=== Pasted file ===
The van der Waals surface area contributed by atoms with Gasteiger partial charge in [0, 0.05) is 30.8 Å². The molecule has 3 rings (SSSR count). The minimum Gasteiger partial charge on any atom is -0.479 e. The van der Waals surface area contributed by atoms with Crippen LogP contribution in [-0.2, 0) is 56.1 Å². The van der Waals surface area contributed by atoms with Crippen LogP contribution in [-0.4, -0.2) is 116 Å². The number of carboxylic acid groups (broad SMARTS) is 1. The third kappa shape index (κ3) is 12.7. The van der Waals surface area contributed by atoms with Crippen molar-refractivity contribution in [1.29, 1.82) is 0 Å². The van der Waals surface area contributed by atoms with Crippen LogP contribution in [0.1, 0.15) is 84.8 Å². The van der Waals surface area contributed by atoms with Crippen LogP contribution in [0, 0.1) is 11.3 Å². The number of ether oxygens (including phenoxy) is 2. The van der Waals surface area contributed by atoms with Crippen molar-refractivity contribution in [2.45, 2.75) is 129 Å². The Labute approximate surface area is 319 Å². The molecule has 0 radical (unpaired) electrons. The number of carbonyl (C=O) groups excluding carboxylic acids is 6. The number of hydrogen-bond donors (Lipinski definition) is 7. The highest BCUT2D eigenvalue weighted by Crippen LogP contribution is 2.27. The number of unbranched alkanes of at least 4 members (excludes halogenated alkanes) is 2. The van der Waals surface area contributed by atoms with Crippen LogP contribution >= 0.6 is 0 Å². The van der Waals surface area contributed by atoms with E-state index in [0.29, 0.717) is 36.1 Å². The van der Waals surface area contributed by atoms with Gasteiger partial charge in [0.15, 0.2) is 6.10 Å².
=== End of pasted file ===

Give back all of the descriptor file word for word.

The van der Waals surface area contributed by atoms with Gasteiger partial charge in [0, 0.05) is 30.8 Å². The molecule has 3 rings (SSSR count). The minimum Gasteiger partial charge on any atom is -0.479 e. The van der Waals surface area contributed by atoms with Crippen LogP contribution in [-0.2, 0) is 56.1 Å². The van der Waals surface area contributed by atoms with Crippen LogP contribution in [-0.4, -0.2) is 116 Å². The number of carboxylic acid groups (broad SMARTS) is 1. The third kappa shape index (κ3) is 12.7. The van der Waals surface area contributed by atoms with Crippen molar-refractivity contribution in [1.29, 1.82) is 0 Å². The van der Waals surface area contributed by atoms with Crippen LogP contribution in [0.1, 0.15) is 84.8 Å². The van der Waals surface area contributed by atoms with Crippen LogP contribution in [0, 0.1) is 11.3 Å². The number of ether oxygens (including phenoxy) is 2. The van der Waals surface area contributed by atoms with Crippen molar-refractivity contribution in [2.45, 2.75) is 129 Å². The Labute approximate surface area is 319 Å². The molecule has 0 radical (unpaired) electrons. The number of carbonyl (C=O) groups excluding carboxylic acids is 6. The number of hydrogen-bond donors (Lipinski definition) is 7. The highest BCUT2D eigenvalue weighted by Crippen LogP contribution is 2.27. The number of unbranched alkanes of at least 4 members (excludes halogenated alkanes) is 2. The van der Waals surface area contributed by atoms with Crippen LogP contribution >= 0.6 is 0 Å². The van der Waals surface area contributed by atoms with E-state index in [0.29, 0.717) is 36.1 Å². The van der Waals surface area contributed by atoms with Gasteiger partial charge in [0.15, 0.2) is 6.10 Å².